What Do We Mean by Vine?

So, what constitutes Vine Street? It’s not as trivial a question as it seems: the street arguably runs border-to-border, from the Ohio River to lake Erie.  This is because it becomes—fuses with? joins?—State Route 4 just North of the Carthage White Castle.  And State Route 4 runs all the way up to Sandusky.  Including all this would, of course, be silly. Or at least the subject of a much longer blog.  Besides: I have no desire to go to Bucyrus, wherever that is,

Beginning of VineLand

Another problem is that Vine isn’t always called Vine, even before it merges with Route 4.  Down by the river, at the roundabout where it connects with Walnut, it’s called Rosa Parks Street, and as it goes along the east side of the University of Cincinnati it’s called Jefferson, for no reason I can see, unless it has something to do with that whole president thing.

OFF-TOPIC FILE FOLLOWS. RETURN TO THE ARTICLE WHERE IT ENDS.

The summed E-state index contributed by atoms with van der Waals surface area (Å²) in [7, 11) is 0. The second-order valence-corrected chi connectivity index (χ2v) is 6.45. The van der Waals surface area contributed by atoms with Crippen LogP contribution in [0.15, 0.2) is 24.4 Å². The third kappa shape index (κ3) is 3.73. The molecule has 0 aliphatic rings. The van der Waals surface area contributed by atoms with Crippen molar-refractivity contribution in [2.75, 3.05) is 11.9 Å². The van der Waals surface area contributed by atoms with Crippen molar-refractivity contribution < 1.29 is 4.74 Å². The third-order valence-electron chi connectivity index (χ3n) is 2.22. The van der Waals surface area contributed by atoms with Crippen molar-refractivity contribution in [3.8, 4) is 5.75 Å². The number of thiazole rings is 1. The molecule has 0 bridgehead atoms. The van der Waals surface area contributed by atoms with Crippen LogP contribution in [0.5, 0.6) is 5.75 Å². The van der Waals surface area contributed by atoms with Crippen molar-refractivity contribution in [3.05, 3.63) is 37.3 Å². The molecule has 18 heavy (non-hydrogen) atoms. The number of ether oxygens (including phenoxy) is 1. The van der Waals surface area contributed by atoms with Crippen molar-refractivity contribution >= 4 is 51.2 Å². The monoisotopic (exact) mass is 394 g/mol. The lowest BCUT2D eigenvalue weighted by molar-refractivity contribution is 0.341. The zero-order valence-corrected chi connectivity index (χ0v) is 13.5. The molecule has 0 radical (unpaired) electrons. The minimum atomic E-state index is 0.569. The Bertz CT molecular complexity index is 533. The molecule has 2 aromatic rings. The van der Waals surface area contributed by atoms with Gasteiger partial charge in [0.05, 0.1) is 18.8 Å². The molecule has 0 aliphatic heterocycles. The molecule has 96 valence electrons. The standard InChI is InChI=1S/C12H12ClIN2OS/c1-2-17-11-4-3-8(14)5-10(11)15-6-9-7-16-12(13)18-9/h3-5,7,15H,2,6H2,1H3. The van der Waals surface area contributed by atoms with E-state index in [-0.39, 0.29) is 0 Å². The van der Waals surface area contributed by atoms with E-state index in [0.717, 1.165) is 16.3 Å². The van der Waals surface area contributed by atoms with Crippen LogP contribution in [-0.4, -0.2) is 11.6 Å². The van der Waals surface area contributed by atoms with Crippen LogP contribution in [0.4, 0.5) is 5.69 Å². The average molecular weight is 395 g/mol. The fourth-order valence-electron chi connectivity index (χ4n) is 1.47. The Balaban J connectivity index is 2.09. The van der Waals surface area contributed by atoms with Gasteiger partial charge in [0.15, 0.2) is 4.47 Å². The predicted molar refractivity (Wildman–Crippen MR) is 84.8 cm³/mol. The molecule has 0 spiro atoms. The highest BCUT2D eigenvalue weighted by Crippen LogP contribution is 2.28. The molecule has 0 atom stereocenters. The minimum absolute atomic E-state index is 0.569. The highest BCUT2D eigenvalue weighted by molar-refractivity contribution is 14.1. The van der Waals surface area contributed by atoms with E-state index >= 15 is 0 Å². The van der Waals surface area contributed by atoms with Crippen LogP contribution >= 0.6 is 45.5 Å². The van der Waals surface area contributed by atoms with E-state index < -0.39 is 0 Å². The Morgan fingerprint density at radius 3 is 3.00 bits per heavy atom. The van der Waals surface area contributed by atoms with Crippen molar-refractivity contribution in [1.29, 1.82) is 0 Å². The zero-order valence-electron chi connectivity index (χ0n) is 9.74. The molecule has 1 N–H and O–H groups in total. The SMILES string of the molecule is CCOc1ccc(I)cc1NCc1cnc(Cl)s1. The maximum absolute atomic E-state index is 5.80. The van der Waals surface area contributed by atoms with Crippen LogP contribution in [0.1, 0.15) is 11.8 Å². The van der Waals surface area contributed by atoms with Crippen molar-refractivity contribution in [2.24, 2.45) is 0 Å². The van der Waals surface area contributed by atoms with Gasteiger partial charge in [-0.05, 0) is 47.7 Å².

Anyway, it seems reasonable to set some rules and boundaries about what’s considered Vine Street for the purposes of this blog.  Reserving, of course, the right to break those rules and/or violate those boundaries whenever necessary (or whenever I feel like it).

Hillsdale & Vine — the last sign of Vine

So:  For the purposes of VineLand, Vine Street runs from the River roundabout, akawhere it meets Walnut, all the way North to the southern border of the City of Wyoming where, again for no discernable reason, it becomes Springfield Pike.  Actually, I can guess at a reason:  Springfield Pike sounds more town-and-country than Vine; Wyoming is perhaps the most well-to-do ‘burg along its length.

I know the definition is arbitrary, but who cares?  Consistency is, after all, the hobgoblin of small minds.

Published by Lee

trying to get along.

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